AMSA 70th RMC Muscle Biology Symposium: “-omic” Approaches to Solve Meat Quality Issues - Speakers Announced
The American Meat Science Association (AMSA) is pleased to announce, Drs. Jessica Prenni, Andy King and Ranjith Ramanathan will be the featured speakers at the AMSA 70th Reciprocal Meat Conference (RMC) Muscle Biology Symposium: “-omic” Approaches to Solve Meat Quality Issues, on Wednesday, June 21, in College Station, Texas sponsored by Iowa State University. The speakers in this symposium will focus on the topics below:
- Mass Spectrometry “Omics” Technologies and Their Potential for Meat Quality Research – A Tutorial: Mass Spectrometry (MS) based “omics” technologies such as proteomics and metabolomics offer the capacity to characterize biological systems at the molecular level. Further, these technologies are often more reflective of environmental effects and phenotype than complementary genetic based analysis – thus providing the opportunity to identify and investigate molecular profiles in the context of quality metrics. Dr. Jessica Prenni, Director of Core Research Facilities and Associate Professor at Colorado State University, will provide an overview of MS technologies and discuss opportunities and challenges for using these approaches in meat quality research.
- Using “Omics” Technology to Address Meat Quality Issues: Proteomics, metabolomics, transcriptomics, and genomics are powerful tools that can help elucidate the biological basis for phenotypic variation in meat quality attributes. These technologies can facilitate the movement beyond more traditional approaches in expanding the existing knowledge of meat quality traits. However, the sensitivity of these techniques makes experimental design critical to obtaining the desired results. In this talk, Dr. Andy King, a Research Food Technologist at U.S. Meat Animal Research Center, will focus on approaches to experimental design for proteomic, metabolomic, genomic and transcriptomic experiments to address meat quality questions.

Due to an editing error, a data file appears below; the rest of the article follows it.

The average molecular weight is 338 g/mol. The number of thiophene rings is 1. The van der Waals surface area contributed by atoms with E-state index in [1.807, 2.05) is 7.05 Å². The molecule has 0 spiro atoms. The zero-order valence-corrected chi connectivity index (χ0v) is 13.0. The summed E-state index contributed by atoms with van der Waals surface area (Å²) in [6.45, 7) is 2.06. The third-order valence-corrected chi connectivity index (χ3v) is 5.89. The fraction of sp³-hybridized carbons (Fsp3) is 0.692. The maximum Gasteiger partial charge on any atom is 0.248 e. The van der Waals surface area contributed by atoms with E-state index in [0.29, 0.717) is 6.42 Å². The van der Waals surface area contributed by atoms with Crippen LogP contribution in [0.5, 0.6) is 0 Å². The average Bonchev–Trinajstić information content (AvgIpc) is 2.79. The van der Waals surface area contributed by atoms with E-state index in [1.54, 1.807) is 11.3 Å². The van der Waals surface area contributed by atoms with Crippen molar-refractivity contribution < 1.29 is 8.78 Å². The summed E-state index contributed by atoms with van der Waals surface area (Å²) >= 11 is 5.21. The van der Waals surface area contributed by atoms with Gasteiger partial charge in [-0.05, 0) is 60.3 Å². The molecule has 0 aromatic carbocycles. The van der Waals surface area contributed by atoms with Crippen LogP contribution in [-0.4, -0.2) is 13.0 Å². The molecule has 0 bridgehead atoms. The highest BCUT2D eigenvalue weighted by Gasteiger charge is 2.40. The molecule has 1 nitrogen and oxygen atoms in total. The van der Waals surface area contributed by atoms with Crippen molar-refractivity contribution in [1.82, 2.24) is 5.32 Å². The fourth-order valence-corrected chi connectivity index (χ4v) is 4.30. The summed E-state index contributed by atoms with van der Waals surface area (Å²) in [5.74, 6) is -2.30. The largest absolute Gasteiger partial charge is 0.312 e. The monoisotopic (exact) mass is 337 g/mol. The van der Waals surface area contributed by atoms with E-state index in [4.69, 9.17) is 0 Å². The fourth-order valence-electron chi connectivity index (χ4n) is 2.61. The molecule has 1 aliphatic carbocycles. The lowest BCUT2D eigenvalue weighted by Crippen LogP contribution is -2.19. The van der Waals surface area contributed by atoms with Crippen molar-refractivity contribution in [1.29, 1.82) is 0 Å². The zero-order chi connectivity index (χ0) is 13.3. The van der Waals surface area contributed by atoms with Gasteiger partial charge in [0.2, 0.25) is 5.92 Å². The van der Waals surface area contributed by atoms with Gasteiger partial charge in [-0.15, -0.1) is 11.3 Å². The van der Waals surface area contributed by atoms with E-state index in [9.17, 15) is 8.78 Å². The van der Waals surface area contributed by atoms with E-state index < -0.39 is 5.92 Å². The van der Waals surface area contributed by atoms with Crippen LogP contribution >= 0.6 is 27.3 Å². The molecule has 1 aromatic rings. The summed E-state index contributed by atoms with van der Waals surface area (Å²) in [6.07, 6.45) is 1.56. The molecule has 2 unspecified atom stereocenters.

- Metabolomics of Fresh Meat Color: The bright red color of fresh beef is associated with freshness and wholesomeness. Postmortem muscle is biochemically active, and the enzymes involved in beef color retain their activity. However, metabolites/substrates for these enzymes are depleted over time. Hence characterizing the changes in metabolites will improve our understanding on the mechanism of meat discoloration. In this talk, Dr. Ranjith Ramanathan, Assistant Professor at Oklahoma State University, will focus on the use of the novel tools in metabolomics to study the critical role of metabolites (such as glycolytic and TCA substrates, amino acids, sugar, and lipids) in fresh meat color.
The AMSA 70th RMC will be held June 18-21, 2017 at Texas A&M University in College Station, Texas. For more information regarding the AMSA 70th RMC please visit: http://www.meatscience.org/rmc or contact Deidrea Mabry 1-800-517-AMSA ext. 12.